Boyle Heights residents recently reached an agreement with the University of Southern California to provide community benefits, such as employment and job training, in the school’s bid to construct student housing near the LAC+USC Medical Center.
Eastside L.E.A.D.S., a coalition of community groups, announced the agreement on Jan. 15 as USC moved forward with plans to build a 95-unit student housing complex at 1630 San Pablo Street, adjacent to USC’s Health Sciences Campus.
The coalition challenged the project last year, citing concerns about rising housing costs and displacement of local residents. The group also said USC and its development partner American Campus Communities failed to communicate with residents about its intentions, part of a 30-year master plan for the area.
“We said that if USC wants to be a good neighbor to the Eastside, it will have a conversation about the impact its future development plans can have,” said Pamela Agustín, a community organizer who heads Eastside L.E.A.D.S.
At a public hearing about the project in June 2018, Eastside L.E.A.D.S. assembled around 30 residents from the community to speak out against the development, Agustín said. But the Los Angeles City Planning Commission approved the project in October, though it instructed USC to communicate closely with residents moving forward.
Eastside L.E.A.D.S. appealed the decision on Nov. 1, and began talks with USC and ACC in December. As a result, USC agreed to “hold ongoing discussions with community stakeholders” about the construction, Eastside L.E.A.D.S. announced in a letter to the community. The agreement will also create a job training fund of up to $100,000, and ACC will hire 25 percent of construction workers on the project from within a three-mile radius of the campus.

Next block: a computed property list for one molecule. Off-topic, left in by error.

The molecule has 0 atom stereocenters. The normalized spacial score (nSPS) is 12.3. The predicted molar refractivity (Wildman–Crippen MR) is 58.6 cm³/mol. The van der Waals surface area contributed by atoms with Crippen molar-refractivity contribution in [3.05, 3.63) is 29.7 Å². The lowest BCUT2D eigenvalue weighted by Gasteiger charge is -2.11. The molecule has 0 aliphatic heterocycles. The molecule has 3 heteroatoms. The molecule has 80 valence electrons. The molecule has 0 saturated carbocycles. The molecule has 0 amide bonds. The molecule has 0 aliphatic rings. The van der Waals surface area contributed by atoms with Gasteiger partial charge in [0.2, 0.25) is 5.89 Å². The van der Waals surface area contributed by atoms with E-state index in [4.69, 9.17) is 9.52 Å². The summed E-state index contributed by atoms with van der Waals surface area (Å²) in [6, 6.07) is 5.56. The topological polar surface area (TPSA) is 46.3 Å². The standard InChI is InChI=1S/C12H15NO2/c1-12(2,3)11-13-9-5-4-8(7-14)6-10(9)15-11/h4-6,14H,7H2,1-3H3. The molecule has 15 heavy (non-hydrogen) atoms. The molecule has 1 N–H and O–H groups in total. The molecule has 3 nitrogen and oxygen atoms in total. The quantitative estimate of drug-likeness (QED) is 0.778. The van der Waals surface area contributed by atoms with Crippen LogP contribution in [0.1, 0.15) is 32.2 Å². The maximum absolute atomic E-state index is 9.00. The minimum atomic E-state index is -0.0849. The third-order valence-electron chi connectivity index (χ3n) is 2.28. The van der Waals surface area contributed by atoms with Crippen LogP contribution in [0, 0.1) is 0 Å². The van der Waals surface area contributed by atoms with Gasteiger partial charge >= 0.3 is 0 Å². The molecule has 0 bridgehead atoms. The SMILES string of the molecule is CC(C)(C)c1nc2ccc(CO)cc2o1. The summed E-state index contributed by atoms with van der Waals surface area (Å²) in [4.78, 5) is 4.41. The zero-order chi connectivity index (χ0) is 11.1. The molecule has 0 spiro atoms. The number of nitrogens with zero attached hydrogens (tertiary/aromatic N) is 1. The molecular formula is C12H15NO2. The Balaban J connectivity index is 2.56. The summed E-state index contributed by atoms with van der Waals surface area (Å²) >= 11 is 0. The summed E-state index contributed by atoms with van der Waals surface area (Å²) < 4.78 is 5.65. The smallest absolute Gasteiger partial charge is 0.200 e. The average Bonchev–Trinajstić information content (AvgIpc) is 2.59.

Earl Paysinger, USC’s Vice President of Civic Engagement, said the agreement was part of an ongoing effort by the university to work with community leaders. He hosts several meetings a year for the East Area Community Collaborative — a coalition of Eastside nonprofits, residential leaders and businesspeople created in 2017 — to get input on topics from development to healthcare and education.
“We have a professional and a moral responsibility to work with the community in a way so that as the university grows, as we seek to achieve our mission of education, healthcare and research, that the community benefits as well,” Paysinger said.
[Editor’s Note: Boyle Heights Beat is a project of the Center for Health Journalism at USC’s Annenberg School of Journalism.]
Eastside L.E.A.D.S. now plans to work with the developer to ensure that it follows through on the agreement.
“It’s setting the stage, setting an example that developers can be accountable to priorities and needs of residents,” Agustín said.
About a dozen community groups — including East LA Community Corporation, Inner City Struggle and Legacy LA — formed Eastside L.E.A.D.S. in 2017 in response to a larger wave of gentrification in the area, Agustín said, as USC worked on plans for a bioscience corridor on the Eastside.
In its letter announcing the agreement on Jan. 15, the organization noted that residents of the Ramona Gardens/Hazard Park housing project next door to the Health Sciences Campus have been priced out of the neighborhood as landlords demand higher rents, while students are often willing to pay more for housing close to campus.
Agustín believes the agreement made with USC and ACC is a step toward combating this trend. However, she said community activists have larger goals for the area, from increasing local hiring to creating more inclusive community hearings — providing translation services and giving greater notice to residents.
“When we come together, when we work towards this common goal of ensuring economic prosperity for residents without displacement, it’s possible to change the narrative,” Agustín said.
Photo: The proposed student housing project is the second phase of an expansion that began in 2016 with the opening of a new residence hall at the Health Sciences Campus.